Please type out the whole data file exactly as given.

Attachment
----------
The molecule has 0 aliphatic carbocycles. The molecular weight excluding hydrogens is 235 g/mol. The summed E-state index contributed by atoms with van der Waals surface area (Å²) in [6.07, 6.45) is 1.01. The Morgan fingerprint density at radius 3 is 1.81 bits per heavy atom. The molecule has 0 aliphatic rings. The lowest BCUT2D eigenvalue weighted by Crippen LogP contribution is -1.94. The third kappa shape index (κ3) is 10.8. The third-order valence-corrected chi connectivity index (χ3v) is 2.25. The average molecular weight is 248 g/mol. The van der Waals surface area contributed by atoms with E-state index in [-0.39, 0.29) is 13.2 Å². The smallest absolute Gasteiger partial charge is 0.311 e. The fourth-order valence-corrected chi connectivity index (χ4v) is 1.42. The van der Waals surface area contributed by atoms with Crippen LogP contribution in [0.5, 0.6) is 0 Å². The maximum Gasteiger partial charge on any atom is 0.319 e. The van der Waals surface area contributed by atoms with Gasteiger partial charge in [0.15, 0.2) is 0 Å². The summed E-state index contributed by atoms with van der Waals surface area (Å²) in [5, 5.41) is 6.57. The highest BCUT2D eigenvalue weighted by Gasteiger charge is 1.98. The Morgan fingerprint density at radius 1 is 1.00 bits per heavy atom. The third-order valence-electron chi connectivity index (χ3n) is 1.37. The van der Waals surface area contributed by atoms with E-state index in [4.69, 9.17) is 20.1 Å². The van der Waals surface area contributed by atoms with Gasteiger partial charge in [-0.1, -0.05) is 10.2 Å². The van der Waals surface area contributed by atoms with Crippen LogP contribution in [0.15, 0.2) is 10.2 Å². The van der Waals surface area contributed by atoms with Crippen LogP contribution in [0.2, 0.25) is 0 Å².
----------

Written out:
The molecule has 0 aliphatic carbocycles. The molecular weight excluding hydrogens is 235 g/mol. The summed E-state index contributed by atoms with van der Waals surface area (Å²) in [6.07, 6.45) is 1.01. The Morgan fingerprint density at radius 3 is 1.81 bits per heavy atom. The molecule has 0 aliphatic rings. The lowest BCUT2D eigenvalue weighted by Crippen LogP contribution is -1.94. The third kappa shape index (κ3) is 10.8. The third-order valence-corrected chi connectivity index (χ3v) is 2.25. The average molecular weight is 248 g/mol. The van der Waals surface area contributed by atoms with E-state index in [-0.39, 0.29) is 13.2 Å². The smallest absolute Gasteiger partial charge is 0.311 e. The fourth-order valence-corrected chi connectivity index (χ4v) is 1.42. The van der Waals surface area contributed by atoms with Crippen LogP contribution in [0.5, 0.6) is 0 Å². The maximum Gasteiger partial charge on any atom is 0.319 e. The van der Waals surface area contributed by atoms with Gasteiger partial charge in [0.15, 0.2) is 0 Å². The summed E-state index contributed by atoms with van der Waals surface area (Å²) in [5, 5.41) is 6.57. The highest BCUT2D eigenvalue weighted by Gasteiger charge is 1.98. The Morgan fingerprint density at radius 1 is 1.00 bits per heavy atom. The third-order valence-electron chi connectivity index (χ3n) is 1.37. The van der Waals surface area contributed by atoms with E-state index in [4.69, 9.17) is 20.1 Å². The van der Waals surface area contributed by atoms with Gasteiger partial charge in [-0.1, -0.05) is 10.2 Å². The van der Waals surface area contributed by atoms with Crippen LogP contribution in [0.15, 0.2) is 10.2 Å². The van der Waals surface area contributed by atoms with Crippen LogP contribution in [0.2, 0.25) is 0 Å².